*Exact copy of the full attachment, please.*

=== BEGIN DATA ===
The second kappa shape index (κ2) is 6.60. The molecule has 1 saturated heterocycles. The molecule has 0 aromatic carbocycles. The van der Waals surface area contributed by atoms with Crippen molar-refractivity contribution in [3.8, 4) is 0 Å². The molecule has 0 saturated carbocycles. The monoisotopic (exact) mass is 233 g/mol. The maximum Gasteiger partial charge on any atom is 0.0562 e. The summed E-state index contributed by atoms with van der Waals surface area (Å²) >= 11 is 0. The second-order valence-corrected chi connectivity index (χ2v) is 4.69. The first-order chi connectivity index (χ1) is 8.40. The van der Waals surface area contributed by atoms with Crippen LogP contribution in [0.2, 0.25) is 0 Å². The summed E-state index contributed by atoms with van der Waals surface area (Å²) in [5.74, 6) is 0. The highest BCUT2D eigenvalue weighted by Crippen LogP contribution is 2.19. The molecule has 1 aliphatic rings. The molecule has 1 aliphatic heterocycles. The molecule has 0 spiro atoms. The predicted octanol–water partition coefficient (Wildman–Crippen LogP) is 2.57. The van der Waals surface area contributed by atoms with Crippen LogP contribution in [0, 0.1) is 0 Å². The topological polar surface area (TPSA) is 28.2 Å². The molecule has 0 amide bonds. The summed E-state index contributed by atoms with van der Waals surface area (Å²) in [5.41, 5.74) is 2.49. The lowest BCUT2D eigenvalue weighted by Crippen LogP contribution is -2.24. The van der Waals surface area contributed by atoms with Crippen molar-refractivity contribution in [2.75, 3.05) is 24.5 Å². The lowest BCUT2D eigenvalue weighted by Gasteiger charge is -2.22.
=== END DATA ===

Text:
The second kappa shape index (κ2) is 6.60. The molecule has 1 saturated heterocycles. The molecule has 0 aromatic carbocycles. The van der Waals surface area contributed by atoms with Crippen molar-refractivity contribution in [3.8, 4) is 0 Å². The molecule has 0 saturated carbocycles. The monoisotopic (exact) mass is 233 g/mol. The maximum Gasteiger partial charge on any atom is 0.0562 e. The summed E-state index contributed by atoms with van der Waals surface area (Å²) >= 11 is 0. The second-order valence-corrected chi connectivity index (χ2v) is 4.69. The first-order chi connectivity index (χ1) is 8.40. The van der Waals surface area contributed by atoms with Crippen LogP contribution in [0.2, 0.25) is 0 Å². The summed E-state index contributed by atoms with van der Waals surface area (Å²) in [5.74, 6) is 0. The highest BCUT2D eigenvalue weighted by Crippen LogP contribution is 2.19. The molecule has 1 aliphatic rings. The molecule has 1 aliphatic heterocycles. The molecule has 0 spiro atoms. The predicted octanol–water partition coefficient (Wildman–Crippen LogP) is 2.57. The van der Waals surface area contributed by atoms with Crippen LogP contribution in [0, 0.1) is 0 Å². The topological polar surface area (TPSA) is 28.2 Å². The molecule has 0 amide bonds. The summed E-state index contributed by atoms with van der Waals surface area (Å²) in [5.41, 5.74) is 2.49. The lowest BCUT2D eigenvalue weighted by Crippen LogP contribution is -2.24. The van der Waals surface area contributed by atoms with Crippen molar-refractivity contribution in [2.75, 3.05) is 24.5 Å². The lowest BCUT2D eigenvalue weighted by Gasteiger charge is -2.22.